Today is Mothers Day, and my children live  out of state, and my own mother is no longer with us here on earth. I know that Mothers Day is for some a day of celebration of family and love, and for others it can be a day of heartbreak and tears. Many women are not mothers, and would like to be, and many  have lost their mothers or their children, and are missing them today. Many mothers  have had wonderful dreams for their children that were altered by life circumstances and poor decisions.   As I was taking my dogs out for our early morning walk, I couldn’t help but think about what this day is for so many of us.

On Mothers Day when my children were young, I would often awake to sounds of rummaging in the kitchen. I pretended to  be “sleeping in” as I heard my daughter’s very loud whispers of, “Shhh! Mom is sleeping–don’t wake her yet!” She was admonishing her brother and father as they were clattering away in the kitchen. When they finally burst into the room carrying my breakfast tray, I would rub my eyes sleepily, and they would proudly sing their  happy Mothers Day wishes. I am quite sure the coffee was always brewed and poured before the toast was made, because it was always cold by the time they brought it up to me. As a matter of course, the dog and everybody jumped on the bed and watched me as I drank my coffee, and nibbled on the scorched toast and the boiled egg that always had bits of shell still attached to it. Later, as my children grew, the breakfasts they made became more sophisticated and sometimes we went out to eat. The whole family (minus the dog) was treated to a special meal to celebrate.

I wouldn’t change those breakfasts for the world; they were breakfasts fit for a queen, and I always loved it.  How I miss those days; I always knew where my children were and I knew they were safe.

Eventually, as the teenage and young adult years came upon us, Mothers Day wasn’t always a day of celebration for me. Rebellion and resentment took root in the lives of our kids, and suffice to say, that was difficult. However, these are not my stories to tell. I know someday my children will share their stories if they choose to, and others will be blessed.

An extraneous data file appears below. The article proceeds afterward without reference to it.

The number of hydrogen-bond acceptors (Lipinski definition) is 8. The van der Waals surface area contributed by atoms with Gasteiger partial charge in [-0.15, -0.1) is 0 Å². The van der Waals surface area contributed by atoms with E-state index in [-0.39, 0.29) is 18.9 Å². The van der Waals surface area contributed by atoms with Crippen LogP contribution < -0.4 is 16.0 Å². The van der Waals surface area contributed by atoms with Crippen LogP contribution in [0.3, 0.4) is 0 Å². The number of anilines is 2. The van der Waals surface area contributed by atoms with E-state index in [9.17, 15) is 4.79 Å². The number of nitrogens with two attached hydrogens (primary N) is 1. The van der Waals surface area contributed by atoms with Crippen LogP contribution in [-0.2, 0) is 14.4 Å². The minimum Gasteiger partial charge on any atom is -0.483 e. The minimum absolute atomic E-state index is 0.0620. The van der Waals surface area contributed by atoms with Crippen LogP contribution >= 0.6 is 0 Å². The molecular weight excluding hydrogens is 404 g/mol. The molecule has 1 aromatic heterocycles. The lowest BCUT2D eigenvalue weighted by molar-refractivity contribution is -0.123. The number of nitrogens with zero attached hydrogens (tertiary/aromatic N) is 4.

I have often grieved about my circumstances with a dear friend who has experienced similar storm clouds to mine. She has always encouraged me with her wisdom, and by reminding me that we are privileged to be the mothers of our children. Specifically; we were chosen to be their moms, and we could choose to grieve and cry, or we could choose to rise up, embrace the storm, and shine through the clouds in His strength. It is with this thought that I cry tears of gladness, because I can feel the springtime rain coming down on our lives.  The fields are being planted. My children are grown; they have survived the storms also, and I am very glad, and very proud.

While my mother was still alive, I neglected to be perfectly honest with her regarding the trials our family was experiencing. I am not sure why I chose to keep things from her. I guess I felt she wouldn’t understand, would be disappointed, or she would judge me too harshly. One day earlier this spring, my husband had just finished a phone call with our son.  They had had an enjoyable conversation, and my husband was in a very good mood. That simple thing made my heart sing. I felt joyful, and I felt blessed. I also wanted to call my mom right away and tell her about it, and then of course I remembered that I could not. It made me realize how wrong I was to keep the sad things from her while she was here with us. In hindsight, I realized that she would have understood, and helped me. After all, she had her own experiences with the rebellion and stubbornness of her own children (present company included) to draw from.